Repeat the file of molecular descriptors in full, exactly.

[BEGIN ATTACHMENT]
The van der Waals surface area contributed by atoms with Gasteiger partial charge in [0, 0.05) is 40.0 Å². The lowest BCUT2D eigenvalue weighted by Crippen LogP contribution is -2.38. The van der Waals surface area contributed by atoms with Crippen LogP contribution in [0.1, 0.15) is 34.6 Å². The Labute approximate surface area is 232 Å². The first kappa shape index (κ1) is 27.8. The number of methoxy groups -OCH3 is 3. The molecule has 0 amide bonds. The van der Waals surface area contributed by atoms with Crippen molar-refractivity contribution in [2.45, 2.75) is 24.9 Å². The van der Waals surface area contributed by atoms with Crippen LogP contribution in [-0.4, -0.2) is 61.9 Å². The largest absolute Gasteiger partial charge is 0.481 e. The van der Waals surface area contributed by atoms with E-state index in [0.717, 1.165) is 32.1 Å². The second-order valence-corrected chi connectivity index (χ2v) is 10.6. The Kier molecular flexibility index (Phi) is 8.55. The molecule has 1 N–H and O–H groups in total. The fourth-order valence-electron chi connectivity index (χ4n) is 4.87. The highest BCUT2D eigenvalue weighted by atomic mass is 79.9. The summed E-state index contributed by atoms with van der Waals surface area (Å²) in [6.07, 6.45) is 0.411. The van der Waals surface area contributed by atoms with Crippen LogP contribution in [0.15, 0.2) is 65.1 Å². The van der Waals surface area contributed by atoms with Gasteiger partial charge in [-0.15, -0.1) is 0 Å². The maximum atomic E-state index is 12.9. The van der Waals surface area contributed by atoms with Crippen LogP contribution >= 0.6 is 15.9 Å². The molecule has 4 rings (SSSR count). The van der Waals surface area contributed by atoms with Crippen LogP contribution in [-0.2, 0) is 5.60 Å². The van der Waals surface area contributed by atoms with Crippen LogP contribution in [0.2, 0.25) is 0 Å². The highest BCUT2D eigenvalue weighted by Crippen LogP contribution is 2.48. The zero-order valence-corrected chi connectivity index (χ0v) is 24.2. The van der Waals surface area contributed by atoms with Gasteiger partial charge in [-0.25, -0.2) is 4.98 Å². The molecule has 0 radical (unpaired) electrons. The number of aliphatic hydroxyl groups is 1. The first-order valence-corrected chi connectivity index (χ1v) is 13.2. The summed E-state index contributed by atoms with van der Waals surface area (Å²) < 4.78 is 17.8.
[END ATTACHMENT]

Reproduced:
The van der Waals surface area contributed by atoms with Gasteiger partial charge in [0, 0.05) is 40.0 Å². The lowest BCUT2D eigenvalue weighted by Crippen LogP contribution is -2.38. The van der Waals surface area contributed by atoms with Crippen LogP contribution in [0.1, 0.15) is 34.6 Å². The Labute approximate surface area is 232 Å². The first kappa shape index (κ1) is 27.8. The number of methoxy groups -OCH3 is 3. The molecule has 0 amide bonds. The van der Waals surface area contributed by atoms with Crippen molar-refractivity contribution in [2.45, 2.75) is 24.9 Å². The van der Waals surface area contributed by atoms with Crippen LogP contribution in [-0.4, -0.2) is 61.9 Å². The largest absolute Gasteiger partial charge is 0.481 e. The van der Waals surface area contributed by atoms with E-state index in [0.717, 1.165) is 32.1 Å². The second-order valence-corrected chi connectivity index (χ2v) is 10.6. The Kier molecular flexibility index (Phi) is 8.55. The molecule has 1 N–H and O–H groups in total. The fourth-order valence-electron chi connectivity index (χ4n) is 4.87. The highest BCUT2D eigenvalue weighted by atomic mass is 79.9. The summed E-state index contributed by atoms with van der Waals surface area (Å²) in [6.07, 6.45) is 0.411. The van der Waals surface area contributed by atoms with Crippen LogP contribution in [0.15, 0.2) is 65.1 Å². The van der Waals surface area contributed by atoms with Gasteiger partial charge in [-0.15, -0.1) is 0 Å². The maximum atomic E-state index is 12.9. The van der Waals surface area contributed by atoms with Crippen LogP contribution >= 0.6 is 15.9 Å². The molecule has 4 rings (SSSR count). The van der Waals surface area contributed by atoms with Crippen LogP contribution in [-0.2, 0) is 5.60 Å². The van der Waals surface area contributed by atoms with Crippen LogP contribution in [0.2, 0.25) is 0 Å². The highest BCUT2D eigenvalue weighted by Crippen LogP contribution is 2.48. The zero-order valence-corrected chi connectivity index (χ0v) is 24.2. The van der Waals surface area contributed by atoms with Gasteiger partial charge in [-0.25, -0.2) is 4.98 Å². The molecule has 0 radical (unpaired) electrons. The number of aliphatic hydroxyl groups is 1. The first-order valence-corrected chi connectivity index (χ1v) is 13.2. The summed E-state index contributed by atoms with van der Waals surface area (Å²) < 4.78 is 17.8.